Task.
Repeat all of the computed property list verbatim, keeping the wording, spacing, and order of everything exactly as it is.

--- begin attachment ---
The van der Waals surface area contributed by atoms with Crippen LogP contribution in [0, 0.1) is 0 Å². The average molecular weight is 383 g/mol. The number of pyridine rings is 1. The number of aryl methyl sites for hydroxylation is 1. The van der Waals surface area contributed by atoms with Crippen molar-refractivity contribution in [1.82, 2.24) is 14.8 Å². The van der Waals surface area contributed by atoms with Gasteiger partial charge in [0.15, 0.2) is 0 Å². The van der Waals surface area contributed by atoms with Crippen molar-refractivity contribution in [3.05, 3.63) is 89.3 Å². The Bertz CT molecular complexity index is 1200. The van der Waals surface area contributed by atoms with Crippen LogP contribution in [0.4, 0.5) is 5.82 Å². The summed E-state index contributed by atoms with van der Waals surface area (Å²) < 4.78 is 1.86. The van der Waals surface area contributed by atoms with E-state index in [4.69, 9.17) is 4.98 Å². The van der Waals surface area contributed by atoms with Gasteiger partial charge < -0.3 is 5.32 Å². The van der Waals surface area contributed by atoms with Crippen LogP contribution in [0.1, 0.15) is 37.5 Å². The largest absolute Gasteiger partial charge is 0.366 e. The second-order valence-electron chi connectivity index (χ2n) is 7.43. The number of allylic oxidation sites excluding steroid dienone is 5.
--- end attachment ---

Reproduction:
The van der Waals surface area contributed by atoms with Crippen LogP contribution in [0, 0.1) is 0 Å². The average molecular weight is 383 g/mol. The number of pyridine rings is 1. The number of aryl methyl sites for hydroxylation is 1. The van der Waals surface area contributed by atoms with Crippen molar-refractivity contribution in [1.82, 2.24) is 14.8 Å². The van der Waals surface area contributed by atoms with Gasteiger partial charge in [0.15, 0.2) is 0 Å². The van der Waals surface area contributed by atoms with Crippen molar-refractivity contribution in [3.05, 3.63) is 89.3 Å². The Bertz CT molecular complexity index is 1200. The van der Waals surface area contributed by atoms with Crippen LogP contribution in [0.4, 0.5) is 5.82 Å². The summed E-state index contributed by atoms with van der Waals surface area (Å²) < 4.78 is 1.86. The van der Waals surface area contributed by atoms with E-state index in [4.69, 9.17) is 4.98 Å². The van der Waals surface area contributed by atoms with Gasteiger partial charge < -0.3 is 5.32 Å². The van der Waals surface area contributed by atoms with Crippen LogP contribution in [0.1, 0.15) is 37.5 Å². The largest absolute Gasteiger partial charge is 0.366 e. The second-order valence-electron chi connectivity index (χ2n) is 7.43. The number of allylic oxidation sites excluding steroid dienone is 5.